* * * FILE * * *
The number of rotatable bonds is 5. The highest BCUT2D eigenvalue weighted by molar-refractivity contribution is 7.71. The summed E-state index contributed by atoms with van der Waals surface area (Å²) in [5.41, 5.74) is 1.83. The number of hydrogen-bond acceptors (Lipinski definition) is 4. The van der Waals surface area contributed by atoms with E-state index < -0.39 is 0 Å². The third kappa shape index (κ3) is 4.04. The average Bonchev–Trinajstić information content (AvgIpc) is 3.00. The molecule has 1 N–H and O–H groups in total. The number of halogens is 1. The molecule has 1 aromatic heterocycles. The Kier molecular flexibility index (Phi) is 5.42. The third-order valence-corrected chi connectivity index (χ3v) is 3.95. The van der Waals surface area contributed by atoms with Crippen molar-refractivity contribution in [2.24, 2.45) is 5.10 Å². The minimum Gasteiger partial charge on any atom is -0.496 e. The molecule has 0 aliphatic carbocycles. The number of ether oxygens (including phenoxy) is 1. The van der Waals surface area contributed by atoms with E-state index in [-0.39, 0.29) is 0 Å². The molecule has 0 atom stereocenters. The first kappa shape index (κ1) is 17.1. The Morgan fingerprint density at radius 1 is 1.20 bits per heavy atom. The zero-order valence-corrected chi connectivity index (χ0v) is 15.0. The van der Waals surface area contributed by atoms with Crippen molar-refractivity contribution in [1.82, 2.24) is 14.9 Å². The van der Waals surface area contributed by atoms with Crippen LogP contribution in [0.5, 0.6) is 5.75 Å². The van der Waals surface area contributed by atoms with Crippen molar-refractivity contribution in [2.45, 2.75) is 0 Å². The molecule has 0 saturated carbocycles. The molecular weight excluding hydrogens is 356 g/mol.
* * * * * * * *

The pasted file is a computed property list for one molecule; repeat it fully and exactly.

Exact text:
The number of rotatable bonds is 5. The highest BCUT2D eigenvalue weighted by molar-refractivity contribution is 7.71. The summed E-state index contributed by atoms with van der Waals surface area (Å²) in [5.41, 5.74) is 1.83. The number of hydrogen-bond acceptors (Lipinski definition) is 4. The van der Waals surface area contributed by atoms with E-state index < -0.39 is 0 Å². The third kappa shape index (κ3) is 4.04. The average Bonchev–Trinajstić information content (AvgIpc) is 3.00. The molecule has 1 N–H and O–H groups in total. The number of halogens is 1. The molecule has 1 aromatic heterocycles. The Kier molecular flexibility index (Phi) is 5.42. The third-order valence-corrected chi connectivity index (χ3v) is 3.95. The van der Waals surface area contributed by atoms with Crippen molar-refractivity contribution in [2.24, 2.45) is 5.10 Å². The minimum Gasteiger partial charge on any atom is -0.496 e. The molecule has 0 aliphatic carbocycles. The number of ether oxygens (including phenoxy) is 1. The van der Waals surface area contributed by atoms with E-state index in [-0.39, 0.29) is 0 Å². The molecule has 0 atom stereocenters. The first kappa shape index (κ1) is 17.1. The Morgan fingerprint density at radius 1 is 1.20 bits per heavy atom. The zero-order valence-corrected chi connectivity index (χ0v) is 15.0. The van der Waals surface area contributed by atoms with Crippen molar-refractivity contribution in [1.82, 2.24) is 14.9 Å². The van der Waals surface area contributed by atoms with Crippen LogP contribution in [0.5, 0.6) is 5.75 Å². The van der Waals surface area contributed by atoms with Crippen molar-refractivity contribution in [2.45, 2.75) is 0 Å². The molecule has 0 saturated carbocycles. The molecular weight excluding hydrogens is 356 g/mol.